Making films in Uganda is largely driven by self-taught individuals and enthusiasts who have to work hard to claim their expertise in the industry.
Paul Okurut, alias Nego (a Latin metaphor that means ‘I reject/refuse to give up’) has earned his place in the film industry as a profound cinematographer. Leila, the film he worked on in 2019 is the reigning best film at Uganda Film Festival (UFF).
“I chose the metaphor Nego because it says everything I want it to say. I did not come from a rich family but I always aimed for great things. I needed something that would keep me going, the reason I have been known by that name since 2009,” Okurut explains.
Okurut began his freelance career as a cinematographer following his graduation from the Uganda Film and Television Institute with a Diploma in Radio and Television production. Primarily a narrative cinematographer, Okurut has been at the helm of features as well as music videos, TV shows, documentaries and commercials.
Those who have worked with him say his work is defined by his composition, use of colour, camera movement and versatility to light and the ability to shoot all genres.
He says his initial dream was to become a doctor but had to drop out of school since his parents could no longer afford the costly tuition.
“I had to drop my course in medicine even after being offered a place at the Kampala International University’s Bushenyi Campus. My father still had to take care of five children and spending all the money on me meant five years of my younger siblings sitting at home,” he recalls.
“I did not know what to do next until my elder brother Amos Edeu, who had noticed a unique talent in me, advised me to join Uganda Film and Television Institute to pursue a course in Media,” he adds.
“Starting out, I had no money, and nothing else apart from the name ‘Nego’ inspiring me to keep going,” Okurut says. He notes that the camera he started with was given to him by Patrick Sekyaya, a friend, who was an already established filmmaker and the rest of the equipment was solicited from friends and those he shared classes with.
“I had initiated a film project together with students who believed in me. The film featured Albert Luswata who at the time was a big name in the industry because he was staring in Trick Stars, a popular TV Drama then,” he says.
Realising that he was determined to see his project through, Okurut says actors would not demand pay from him. He also went ahead to work on other projects that included his feature film, Solace. On most of these, he did not receive any payment but what he was looking for was for his name to be established in the industry.
He says on many occasions, he was asked to work and his payment was exposure and perhaps little facilitation until people started realising his potential.
“Sometimes I was called for projects and the producers either said they had no budget or they were giving me exposure and they wanted me to work for free. I accepted, because I needed experience and to prove to the industry stakeholders what I was capable of doing,” he recalls.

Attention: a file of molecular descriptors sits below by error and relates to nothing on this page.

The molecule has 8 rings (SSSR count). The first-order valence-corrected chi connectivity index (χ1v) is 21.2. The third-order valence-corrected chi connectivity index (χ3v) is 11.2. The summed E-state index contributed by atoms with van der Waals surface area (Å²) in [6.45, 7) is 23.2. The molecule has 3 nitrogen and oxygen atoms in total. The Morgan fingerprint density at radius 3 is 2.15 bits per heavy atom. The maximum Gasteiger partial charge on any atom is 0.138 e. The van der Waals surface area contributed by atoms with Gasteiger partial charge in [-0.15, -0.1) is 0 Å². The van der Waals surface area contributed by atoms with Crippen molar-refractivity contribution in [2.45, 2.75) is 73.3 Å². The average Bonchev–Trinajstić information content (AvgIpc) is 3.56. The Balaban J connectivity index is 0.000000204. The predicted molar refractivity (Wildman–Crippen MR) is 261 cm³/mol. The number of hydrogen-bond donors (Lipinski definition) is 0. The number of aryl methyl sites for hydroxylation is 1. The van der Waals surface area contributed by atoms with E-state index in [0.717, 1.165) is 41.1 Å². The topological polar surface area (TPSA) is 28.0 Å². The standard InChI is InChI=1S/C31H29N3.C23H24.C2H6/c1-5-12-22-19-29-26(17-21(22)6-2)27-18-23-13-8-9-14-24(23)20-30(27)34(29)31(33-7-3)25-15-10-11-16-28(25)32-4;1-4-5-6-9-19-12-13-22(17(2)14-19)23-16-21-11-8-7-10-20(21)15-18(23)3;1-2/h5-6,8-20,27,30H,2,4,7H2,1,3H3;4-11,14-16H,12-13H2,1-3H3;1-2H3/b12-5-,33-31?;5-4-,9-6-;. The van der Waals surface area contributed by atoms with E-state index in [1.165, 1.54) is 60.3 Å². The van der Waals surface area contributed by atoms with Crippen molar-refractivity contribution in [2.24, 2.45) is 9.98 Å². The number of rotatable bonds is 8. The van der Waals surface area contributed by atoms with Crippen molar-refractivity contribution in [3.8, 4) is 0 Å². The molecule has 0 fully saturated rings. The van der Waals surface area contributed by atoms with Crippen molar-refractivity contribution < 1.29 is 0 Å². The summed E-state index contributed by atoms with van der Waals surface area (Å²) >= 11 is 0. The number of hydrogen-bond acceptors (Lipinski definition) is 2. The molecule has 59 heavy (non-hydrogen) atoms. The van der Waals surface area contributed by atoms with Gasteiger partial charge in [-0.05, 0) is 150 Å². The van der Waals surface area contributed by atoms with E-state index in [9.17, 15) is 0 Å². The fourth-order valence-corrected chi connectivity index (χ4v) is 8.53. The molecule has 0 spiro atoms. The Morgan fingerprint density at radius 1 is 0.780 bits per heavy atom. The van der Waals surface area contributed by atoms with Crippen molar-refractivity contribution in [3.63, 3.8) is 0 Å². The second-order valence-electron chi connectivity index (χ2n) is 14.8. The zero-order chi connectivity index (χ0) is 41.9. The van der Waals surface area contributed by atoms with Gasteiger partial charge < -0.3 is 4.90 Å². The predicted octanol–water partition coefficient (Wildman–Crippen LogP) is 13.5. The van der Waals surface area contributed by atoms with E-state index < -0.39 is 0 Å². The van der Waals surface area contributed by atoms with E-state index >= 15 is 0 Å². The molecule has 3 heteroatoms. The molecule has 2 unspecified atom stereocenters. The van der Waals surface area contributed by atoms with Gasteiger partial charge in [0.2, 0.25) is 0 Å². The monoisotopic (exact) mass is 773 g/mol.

Nurtured by elders
At the Uganda Film and Television Institute, Okurut says he met TV and radio producer George Sengendo (R.I.P) who introduced him to the craft of filmmaking when he invited him as one of the best students of his production class to help him on the set of ‘Omuntu muntu ki, a TV Drama he was shooting.
He says Ssengendo became his source of inspiration and he gained a new love for media, especially film and television production.
Okurut, who currently charges from Shs1m depending on the nature of the project, has a lot of benefits to count given his dreary start in the film industry.
“Shooting with my own equipment ranges between Shs500,000 and Shs4m depending on the job and equipment required to have it done. Sometimes, I am only required to appear on set to shoot but the equipment is provided by the client. Here, I charge from Shs100,000. I once shot a project with all equipment provided and it only required my technical knowledge and I earned Shs3.5m in one day,” he narrates.
He says his most paying gig was a documentary on South Sudanese Refugees in Adjumani refugee settlements that was commissioned by a Swedish film company. Okurut says he was paid Shs7m for a two-day job.
His first award came in 2014 for best screenplay writer at the Pearl International Film Festival and later got a nomination for best actress and actor at the 2014 UFF and best cinematography in 2019 for his role on Richard Mulindwa’s film, Leilah.
Film in Uganda
Okurut believes that film in Uganda has a bright future much as stakeholders still have a lot to do. “The potential of the industry is unmatched. Film inﬂuences culture, politics, the economy and the future generations. We need to tell stories that tell the good about Uganda,” he notes.
Okurut says local TV stations must start showing Ugandan movies and the government should provide reliable distribution channels if the industry is to grow.
Okurut says in 2019, unknown people broke into his office and stole all equipment, went away with some of his clients’ work and damaged a lot of property.
He adds that film is expensive and raising money to fund productions poses the biggest challenge. He also says there are no reliable film schools to train more professionals, the reason he wants to build a studio set where film makers can work on their projects.